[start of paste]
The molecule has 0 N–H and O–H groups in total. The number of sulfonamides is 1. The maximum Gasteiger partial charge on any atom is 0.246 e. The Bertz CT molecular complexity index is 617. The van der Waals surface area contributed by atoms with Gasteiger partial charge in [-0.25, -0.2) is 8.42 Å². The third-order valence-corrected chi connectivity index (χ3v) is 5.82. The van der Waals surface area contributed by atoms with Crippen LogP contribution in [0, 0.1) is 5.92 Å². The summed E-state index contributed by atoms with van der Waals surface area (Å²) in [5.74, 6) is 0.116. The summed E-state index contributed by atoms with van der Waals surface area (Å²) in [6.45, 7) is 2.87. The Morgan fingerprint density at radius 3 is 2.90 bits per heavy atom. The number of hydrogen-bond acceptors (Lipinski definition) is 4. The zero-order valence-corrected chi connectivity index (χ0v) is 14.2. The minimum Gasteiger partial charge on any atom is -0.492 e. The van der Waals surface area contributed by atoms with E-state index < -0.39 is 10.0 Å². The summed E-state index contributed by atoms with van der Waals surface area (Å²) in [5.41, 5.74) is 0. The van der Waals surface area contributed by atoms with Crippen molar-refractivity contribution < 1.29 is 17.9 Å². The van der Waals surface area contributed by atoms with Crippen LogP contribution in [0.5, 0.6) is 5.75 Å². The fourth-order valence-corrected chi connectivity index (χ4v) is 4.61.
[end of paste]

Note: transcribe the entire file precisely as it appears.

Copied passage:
The molecule has 0 N–H and O–H groups in total. The number of sulfonamides is 1. The maximum Gasteiger partial charge on any atom is 0.246 e. The Bertz CT molecular complexity index is 617. The van der Waals surface area contributed by atoms with Gasteiger partial charge in [-0.25, -0.2) is 8.42 Å². The third-order valence-corrected chi connectivity index (χ3v) is 5.82. The van der Waals surface area contributed by atoms with Crippen LogP contribution in [0, 0.1) is 5.92 Å². The summed E-state index contributed by atoms with van der Waals surface area (Å²) in [5.74, 6) is 0.116. The summed E-state index contributed by atoms with van der Waals surface area (Å²) in [6.45, 7) is 2.87. The Morgan fingerprint density at radius 3 is 2.90 bits per heavy atom. The number of hydrogen-bond acceptors (Lipinski definition) is 4. The zero-order valence-corrected chi connectivity index (χ0v) is 14.2. The minimum Gasteiger partial charge on any atom is -0.492 e. The van der Waals surface area contributed by atoms with E-state index < -0.39 is 10.0 Å². The summed E-state index contributed by atoms with van der Waals surface area (Å²) in [5.41, 5.74) is 0. The van der Waals surface area contributed by atoms with Crippen molar-refractivity contribution < 1.29 is 17.9 Å². The van der Waals surface area contributed by atoms with Crippen LogP contribution in [0.5, 0.6) is 5.75 Å². The fourth-order valence-corrected chi connectivity index (χ4v) is 4.61.